Washington State and the Pacific Northwest are known for their waterfalls. Think Snoqualmie Falls, Multnomah Falls on the Columbia River or the lesser known but equally majestic Wallace Falls on the way to Stevens Pass in the Cascades. But Bainbridge Island?
Ok, admittedly the island’s falls are not exactly torrents of water streaming over some 200-foot-high precipice, but nevertheless we do have a pair of real falls gushing water on Bainbridge. Seriously, we’re not pulling your leg!
Drive or bike down Country Club Road on the island’s south end, past Toe Jam Hill, through a pot-holed filled section of roadway, and around a hairy nearly 90-degree turn to the left. Then slowly skirt by an eroding section of road that is dotted with large orange safety barrels, and you’ll eventually come upon the falls. They’re not really obvious at first, being located as they are on a steep bank to the West, or to your right if you are driving or riding south.
If you are in your car, you’re not likely to see this elusive bit of island nature. They are best seen on foot. Or, if you are biking, make the effort to stop and look upward. You’ll discover them more by sound than sight.
The two separate sets of falls appear to originate on land that might have been part of the old Port Blakely Mill Co. property that was divided up years ago. Some of that pristine land became Islandwood—a 230-plus acre preserve dedicated to teaching underprivileged kids about nature— while much of the rest was turned into 20-acre parcels and high-end housing.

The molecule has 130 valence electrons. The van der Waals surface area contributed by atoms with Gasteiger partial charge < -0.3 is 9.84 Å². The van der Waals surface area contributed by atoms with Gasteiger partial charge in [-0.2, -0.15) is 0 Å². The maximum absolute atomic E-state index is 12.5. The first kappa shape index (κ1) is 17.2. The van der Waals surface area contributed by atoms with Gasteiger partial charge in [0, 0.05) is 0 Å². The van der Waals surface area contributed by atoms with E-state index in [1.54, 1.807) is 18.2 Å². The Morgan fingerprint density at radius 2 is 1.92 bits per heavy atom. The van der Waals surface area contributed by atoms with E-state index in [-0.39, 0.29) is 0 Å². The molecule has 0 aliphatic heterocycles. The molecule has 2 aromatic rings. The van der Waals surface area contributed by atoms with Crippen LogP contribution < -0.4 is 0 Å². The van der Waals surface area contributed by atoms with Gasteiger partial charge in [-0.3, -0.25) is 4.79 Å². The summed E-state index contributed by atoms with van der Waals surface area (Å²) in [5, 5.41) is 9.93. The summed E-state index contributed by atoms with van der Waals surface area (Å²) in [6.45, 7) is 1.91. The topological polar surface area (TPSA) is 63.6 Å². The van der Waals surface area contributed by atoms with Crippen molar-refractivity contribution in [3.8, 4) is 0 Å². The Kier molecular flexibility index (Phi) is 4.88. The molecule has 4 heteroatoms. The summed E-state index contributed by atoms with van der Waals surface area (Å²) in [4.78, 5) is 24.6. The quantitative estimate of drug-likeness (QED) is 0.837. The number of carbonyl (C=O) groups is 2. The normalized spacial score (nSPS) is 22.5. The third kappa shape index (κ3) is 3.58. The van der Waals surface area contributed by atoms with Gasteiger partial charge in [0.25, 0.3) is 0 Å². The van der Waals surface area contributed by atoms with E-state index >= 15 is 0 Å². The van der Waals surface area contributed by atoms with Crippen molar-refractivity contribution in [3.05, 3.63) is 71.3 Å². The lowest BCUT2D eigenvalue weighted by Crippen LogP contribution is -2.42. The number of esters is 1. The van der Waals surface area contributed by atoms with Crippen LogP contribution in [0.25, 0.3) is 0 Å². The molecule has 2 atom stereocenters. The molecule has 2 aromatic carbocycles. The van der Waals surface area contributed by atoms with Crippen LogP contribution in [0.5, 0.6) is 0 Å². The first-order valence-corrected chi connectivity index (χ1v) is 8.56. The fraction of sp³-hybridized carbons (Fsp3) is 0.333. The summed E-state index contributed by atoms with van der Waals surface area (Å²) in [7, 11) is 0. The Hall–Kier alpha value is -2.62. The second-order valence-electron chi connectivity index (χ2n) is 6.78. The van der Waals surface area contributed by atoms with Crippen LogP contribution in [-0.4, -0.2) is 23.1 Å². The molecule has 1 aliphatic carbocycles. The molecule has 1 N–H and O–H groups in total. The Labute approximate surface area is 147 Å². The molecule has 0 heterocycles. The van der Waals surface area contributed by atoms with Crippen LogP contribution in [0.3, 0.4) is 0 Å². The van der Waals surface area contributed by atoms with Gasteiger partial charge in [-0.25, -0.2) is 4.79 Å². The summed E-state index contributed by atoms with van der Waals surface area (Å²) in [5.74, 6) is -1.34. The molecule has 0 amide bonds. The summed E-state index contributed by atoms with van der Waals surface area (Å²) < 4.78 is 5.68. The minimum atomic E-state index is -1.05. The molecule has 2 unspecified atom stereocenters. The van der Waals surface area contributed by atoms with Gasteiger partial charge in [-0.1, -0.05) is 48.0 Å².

You have to crane your neck a bit around some vegetation to see the falls, but they are there, dropping an estimated 30-50 feet off the edge of the hillside. They are more-or-less ribbons of water rolling down the side of the embankment and forming a stream that spills into a culvert on the side of the road. The falls are approximately 100-to-150 yards apart, with the first one located closer to the eroding roadway.
Like most falls, ours are a distinctly late autumn, winter, and early spring phenomenon on the island, resuscitated by the heavier rains we get from November to March.
A bonus for any search of Bainbridge Falls is the incredible view of the Seattle Skyline you’ll see from that stretch of Country Club Road, along with the snow-covered Cascade peaks in the distance. Stay there long enough and you’ll likely see a ferry boat steaming into or out of Eagle Harbor or freighters, loaded with cargo, heading to Seattle, Tacoma or Olympia ports.
You may even be lucky enough to spy an eagle or two on some of the surrounding Douglas Fir trees, and Cormorants, Mallarts, Naragansars and other shorebirds swimming about in the nearby waters.
Good luck finding the falls. Even if you don’t, the trek to this gorgeous little piece of the island is worth the journey.
*Images by Kevin Dwyer